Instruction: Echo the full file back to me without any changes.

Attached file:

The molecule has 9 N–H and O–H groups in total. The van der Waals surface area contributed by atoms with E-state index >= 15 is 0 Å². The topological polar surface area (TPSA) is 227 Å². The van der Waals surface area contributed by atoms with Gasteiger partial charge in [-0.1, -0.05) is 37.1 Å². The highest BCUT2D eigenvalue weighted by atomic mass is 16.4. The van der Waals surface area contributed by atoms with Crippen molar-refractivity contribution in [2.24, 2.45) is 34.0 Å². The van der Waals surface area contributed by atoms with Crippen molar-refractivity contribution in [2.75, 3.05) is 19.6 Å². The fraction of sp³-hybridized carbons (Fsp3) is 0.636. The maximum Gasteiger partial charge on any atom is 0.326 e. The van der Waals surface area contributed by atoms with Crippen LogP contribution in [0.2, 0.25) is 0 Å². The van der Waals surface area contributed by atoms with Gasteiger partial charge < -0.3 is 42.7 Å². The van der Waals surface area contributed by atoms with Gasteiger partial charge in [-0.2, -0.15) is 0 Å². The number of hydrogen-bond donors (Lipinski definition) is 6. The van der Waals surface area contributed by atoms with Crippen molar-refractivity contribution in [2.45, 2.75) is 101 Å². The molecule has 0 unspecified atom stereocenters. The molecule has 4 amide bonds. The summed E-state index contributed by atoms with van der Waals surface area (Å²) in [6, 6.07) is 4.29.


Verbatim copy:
The molecule has 9 N–H and O–H groups in total. The van der Waals surface area contributed by atoms with E-state index >= 15 is 0 Å². The topological polar surface area (TPSA) is 227 Å². The van der Waals surface area contributed by atoms with Gasteiger partial charge in [-0.1, -0.05) is 37.1 Å². The highest BCUT2D eigenvalue weighted by atomic mass is 16.4. The van der Waals surface area contributed by atoms with Crippen molar-refractivity contribution in [2.24, 2.45) is 34.0 Å². The van der Waals surface area contributed by atoms with Crippen molar-refractivity contribution in [2.75, 3.05) is 19.6 Å². The fraction of sp³-hybridized carbons (Fsp3) is 0.636. The maximum Gasteiger partial charge on any atom is 0.326 e. The van der Waals surface area contributed by atoms with Crippen LogP contribution in [0.2, 0.25) is 0 Å². The van der Waals surface area contributed by atoms with Gasteiger partial charge < -0.3 is 42.7 Å². The van der Waals surface area contributed by atoms with Gasteiger partial charge in [-0.2, -0.15) is 0 Å². The number of hydrogen-bond donors (Lipinski definition) is 6. The van der Waals surface area contributed by atoms with Crippen molar-refractivity contribution in [2.45, 2.75) is 101 Å². The molecule has 0 unspecified atom stereocenters. The molecule has 4 amide bonds. The summed E-state index contributed by atoms with van der Waals surface area (Å²) in [6, 6.07) is 4.29.